Changeset 4128
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 Dec 31, 2006, 1:50:19 PM (17 years ago)
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anuga_work/publications/linuxconf_2006/paper_ole_nielsen.tex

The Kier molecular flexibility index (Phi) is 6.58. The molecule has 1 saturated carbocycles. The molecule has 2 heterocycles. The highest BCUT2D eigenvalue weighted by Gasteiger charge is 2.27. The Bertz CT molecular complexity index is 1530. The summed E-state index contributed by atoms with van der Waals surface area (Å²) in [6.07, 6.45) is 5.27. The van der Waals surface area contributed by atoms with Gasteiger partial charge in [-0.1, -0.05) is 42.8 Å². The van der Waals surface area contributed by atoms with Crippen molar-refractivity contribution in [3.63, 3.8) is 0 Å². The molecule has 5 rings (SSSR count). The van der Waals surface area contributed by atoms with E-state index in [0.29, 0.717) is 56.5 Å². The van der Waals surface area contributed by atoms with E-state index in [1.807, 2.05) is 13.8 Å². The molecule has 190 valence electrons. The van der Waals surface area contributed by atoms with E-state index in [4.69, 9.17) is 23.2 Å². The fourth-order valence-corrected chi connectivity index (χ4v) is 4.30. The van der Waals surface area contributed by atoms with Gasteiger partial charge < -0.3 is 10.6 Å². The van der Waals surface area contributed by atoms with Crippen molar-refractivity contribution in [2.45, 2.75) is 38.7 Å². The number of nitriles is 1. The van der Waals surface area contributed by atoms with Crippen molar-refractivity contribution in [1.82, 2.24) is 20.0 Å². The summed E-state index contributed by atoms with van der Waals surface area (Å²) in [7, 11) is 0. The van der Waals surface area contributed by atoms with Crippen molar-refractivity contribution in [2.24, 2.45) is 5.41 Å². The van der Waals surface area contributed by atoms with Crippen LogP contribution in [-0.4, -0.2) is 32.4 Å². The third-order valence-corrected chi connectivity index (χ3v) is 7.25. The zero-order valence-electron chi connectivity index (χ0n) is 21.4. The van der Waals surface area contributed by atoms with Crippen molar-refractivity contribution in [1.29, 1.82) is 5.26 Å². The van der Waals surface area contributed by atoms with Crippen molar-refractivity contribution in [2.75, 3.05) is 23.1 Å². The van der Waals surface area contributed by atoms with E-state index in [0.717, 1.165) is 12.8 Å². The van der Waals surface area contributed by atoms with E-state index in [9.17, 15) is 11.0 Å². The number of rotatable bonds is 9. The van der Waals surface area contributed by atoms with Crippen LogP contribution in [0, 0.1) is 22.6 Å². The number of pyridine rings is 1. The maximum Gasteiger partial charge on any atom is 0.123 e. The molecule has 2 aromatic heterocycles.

r4124 r4128 68 68 communities. Geoscience Australia and the Australian National 69 69 University have developed a hydrodynamic inundation modelling tool 70 called \AnuGA{} to help simulate the impact of these hazards. 70 called \AnuGA{} to help simulate the impact of these hazards. 71 71 The core of \AnuGA{} is a \Python{} implementation of a finitevolume method 72 72 for solving the conservative form of the Shallow Water Wave equation. … … 238 238 The flux $\HH_{ij}$ is evaluated using a numerical flux function 239 239 $\HH(\cdot, \cdot ; \ \cdot)$ which is consistent with the shallow 240 water flux in the sense that for all vectors $\UU$ and$\nn$240 water flux in the sense that for all conservation vectors $\UU$ and normal vectors $\nn$ 241 241 $$ 242 242 H(\UU,\UU;\ \nn) = \EE(\UU) n_1 + \GG(\UU) n_2 . … … 245 245 Then 246 246 $$ 247 \HH_{ij} = \HH(\ overline{\UU}_i(m_{ij})),248 \ overline{\UU}_i(m_{ij})),\mathbf{n}_{ij})247 \HH_{ij} = \HH(\UU_i(m_{ij}), 248 \UU_j(m_{ij}); \mathbf{n}_{ij}) 249 249 $$ 250 250 where $m_{ij}$ is the midpoint of the \textit{ij}th edge and 251 $\mathbf{n}_{ij}$ is the outward pointing normal on the252 \textit{ij}th edge. The function $\ overline{\UU}_i(x)$ for $x \in253 T_i$ is obtained from the average values, $\UU_i$, ofthe $i$th and251 $\mathbf{n}_{ij}$ is the outward pointing normal, with respect to the $i$th cell, on the 252 \textit{ij}th edge. The function $\UU_i(x)$ for $x \in 253 T_i$ is obtained from the vector $\UU_k$ of conserved average values for the $i$th and 254 254 neighbouring cells. 255 255 … … 285 285 \label{sec:software} 286 286 287 \AnuGA{} is mostly written in the objectoriented programming 288 language \Python{} with computationally intensive parts implemented 289 as highly optimised shared objects written in C. 287 \AnuGA{} is mostly written in the objectoriented programming 288 language \Python{} with computationally intensive parts implemented 289 as highly optimised shared objects written in C. 290 290 291 291 \Python{} is known for its clarity, elegance, efficiency and … … 297 297 changing requirements throughout its lifetime. 298 298 299 The fundamental object in \AnuGA{} is the \code{Domain} which 300 inherits functionality from a hierarchy of increasingly specialised 301 classes starting with a basic structural Mesh to classes implementing 302 the finitevolume scheme described in section \ref{sec:fvm}. Other classes 303 are \code{Quantity} which represents values of one variable across the mesh 304 along with their associated operations, \code{Geospatial_data} which 305 represents georeferenced elevation data and a collection of \code{Boundary} 306 classes which allows for a 'pluggable' way of driving the model. 307 The conserved quantities updated automatically by the numerical scheme 308 are stage (water level) $w$, $x$momentum $uh$ and $y$momentum 309 $vh$. The quanitites elevation $z$ and friction $\eta$ are 310 quantities that are not updated automaticall but can be changed explicitly311 during runtime if the user wishes to do so. 312 313 To set up a scenario the user specifies the study area along with any internal 314 regions where increased mesh resolution is required. External edges may 315 be labelled using symbolic tags which are subsequently used to bind 316 boundary condition objects to tagged segments of the mesh boundary. 317 The mesh is then generated using \AnuGA{}'s builtin mesh generator and 318 converted into the \code{Domain} object which provides all methods used to 299 The fundamental object in \AnuGA{} is the \code{Domain} which 300 inherits functionality from a hierarchy of increasingly specialised 301 classes starting with a basic structural Mesh to classes implementing 302 the finitevolume scheme described in section \ref{sec:fvm}. Other classes 303 are \code{Quantity} which represents values of one variable across the mesh 304 along with their associated operations, \code{Geospatial_data} which 305 represents georeferenced elevation data and a collection of \code{Boundary} 306 classes which allows for a 'pluggable' way of driving the model. 307 The conserved quantities updated automatically by the numerical scheme 308 are stage (water level) $w$, $x$momentum $uh$ and $y$momentum 309 $vh$. The quanitites elevation $z$ and friction $\eta$ are 310 quantities that are not updated automatically but can be changed explicitly 311 during runtime if the user wishes to do so. 312 313 To set up a scenario the user specifies the study area along with any internal 314 regions where increased mesh resolution is required. External edges may 315 be labelled using symbolic tags which are subsequently used to bind 316 boundary condition objects to tagged segments of the mesh boundary. 317 The mesh is then generated using \AnuGA{}'s builtin mesh generator and 318 converted into the \code{Domain} object which provides all methods used to 319 319 setup and run the flow simulation. Figure \ref{fig:anuga mesh} shows an example of a mesh generated by \AnuGA{}. 320 320 \begin{figure} … … 322 322 \includegraphics[width=4in,keepaspectratio=true]{tsunamifig1} 323 323 \caption{Triangular mesh used in our finite volume method. Conserved 324 quantities $h$, $uh$ and $vh$ are associated with each triangular cell.} 324 quantities $h$, $uh$ and $vh$ are associated with each triangular cell.} 325 325 \label{fig:anuga mesh} 326 326 \end{center} … … 338 338 one of the following forms: 339 339 340 \begin{itemize} 341 \item A constant value as in domain.set_quantity('stage', 1)which340 \begin{itemize} 341 \item A constant value as in \code{domain.set_quantity('stage', 1)} which 342 342 will set the initial water level to 1 m everywhere. 343 \item Another quantity or a linear combination of quantities. If q1344 and q2are two arbitrary quantities defined within the same domain,345 the expression set_quantity('stage', q1*(3*q2 + 5))will set the stage343 \item Another quantity or a linear combination of quantities. If \code{q1} 344 and \code{q2} are two arbitrary quantities defined within the same domain, 345 the expression \code{domain.set_quantity('stage', q1*(3*q2 + 5))} will set the stage 346 346 quantity accordingly. One common application of this would be to 347 347 assign the stage as a constant depth above the bed elevation. 348 \item An arbitrary function (or a callable object), f(x, y), where x349 and y are assumed to be vectors. The quantity will be assigned values by350 evaluating fat each location within the mesh.348 \item An arbitrary function (or a callable object), \code{f(x, y)}, where \code{x} 349 and \code{y} are assumed to be vectors. The quantity will be assigned values by 350 evaluating \code{f} at each location within the mesh. 351 351 \item An arbitrary set of points and associated values (wrapped into a 352 352 Geospatial_data object). The points need not coincide with triangle … … 361 361 \item A Numerical Python array (or a list of numbers) ordered 362 362 according to the internal data structure. 363 \end{itemize} 364 The parameter locationdetermines whether the values should be365 assigned to triangle edge midpoints or vertices and regionallows the363 \end{itemize} 364 The parameter \code{location} determines whether the values should be 365 assigned to triangle edge, midpoints or vertices and \code{region} allows the 366 366 operation to be restricted to a region specified by a symbolic tag or 367 a set of indices. 367 a set of indices. 368 368 369 369 Boundary conditions are bound to symbolic tags through the method 370 370 \code{domain.set_boundary} which takes as input a lookup table (implemented 371 as a Python dictionary) of the form \code{\{tag:~boundary_object\}}. 371 as a Python dictionary) of the form \code{\{tag:~boundary_object\}}. 372 372 The boundary objects are all assumed to be callable functions of vectors x 373 373 and y. Several predefined standard boundary objects are available and … … 377 377 boundaries. 378 378 379 Forcing terms can be written according to a fixed protocol and added 380 to the model using the idiom \code{domain.forcing_terms.append(F)} where F is379 Forcing terms can be written according to a fixed protocol and added 380 to the model using the idiom \code{domain.forcing_terms.append(F)} where \code{F} is 381 381 assumed to be a userdefined callable object. 382 382 … … 387 387 large speeds and small triangles, time steps can become very small. 388 388 In order to access the state of the simulation at regular time 389 intervals, \AnuGA{} uses the method evolve: 390 \begin{verbatim} 391 For t in domain.evolve(yieldstep, duration): 389 intervals, \AnuGA{} uses the method evolve: 390 \begin{verbatim} 391 For t in domain.evolve(yieldstep, duration): 392 392 <model interrogation and modification> 393 \end{verbatim} 393 \end{verbatim} 394 394 The parameter \code{duration} specifies the time period over which 395 395 evolve operates, and control is passed to the body of the forloop at … … 402 402 Python generator hence the reference to 'yield' in the parameter name. 403 403 404 Figure \ref{fig:beach runup} shows a simulation of water flowing onto a 405 hypothetical beach with obstacles. 404 Figure \ref{fig:beach runup} shows a simulation of water flowing onto a 405 hypothetical beach with obstacles. 406 406 A number of complex patterns are captured in this example including a shock where water reflected off the wall far (at the right hand side) meets the main flow. Other physical features are the standing waves and interference patterns. 407 407 See the \AnuGA{} User Manual at \url{http://sourceforge.net/projects/anuga} for more details and examples. … … 475 475 476 476 \section{Conclusions} 477 \label{sec:6} 477 \label{sec:6} 478 478 \AnuGA{} is a flexible and robust modelling system 479 479 that simulates hydrodynamics by solving the shallow water wave … … 484 484 \AnuGA{} can take as input bathymetric and topographic datasets and 485 485 simulate the behaviour of riverine flooding, storm surge, 486 tsunami or even dam breaks. 486 tsunami or even dam breaks. 487 487 Initial validation using wave tank data supports \AnuGA{}'s 488 488 ability to model complex scenarios. Further validation will be … … 493 493 understand the potential impact from natural hazards in order to 494 494 reduce their impact on Australian communities (see \cite{Nielsen2006}). 495 The \AnuGA{} source code is available 495 The \AnuGA{} source code is available 496 496 at \url{http://sourceforge.net/projects/anuga}. 497 497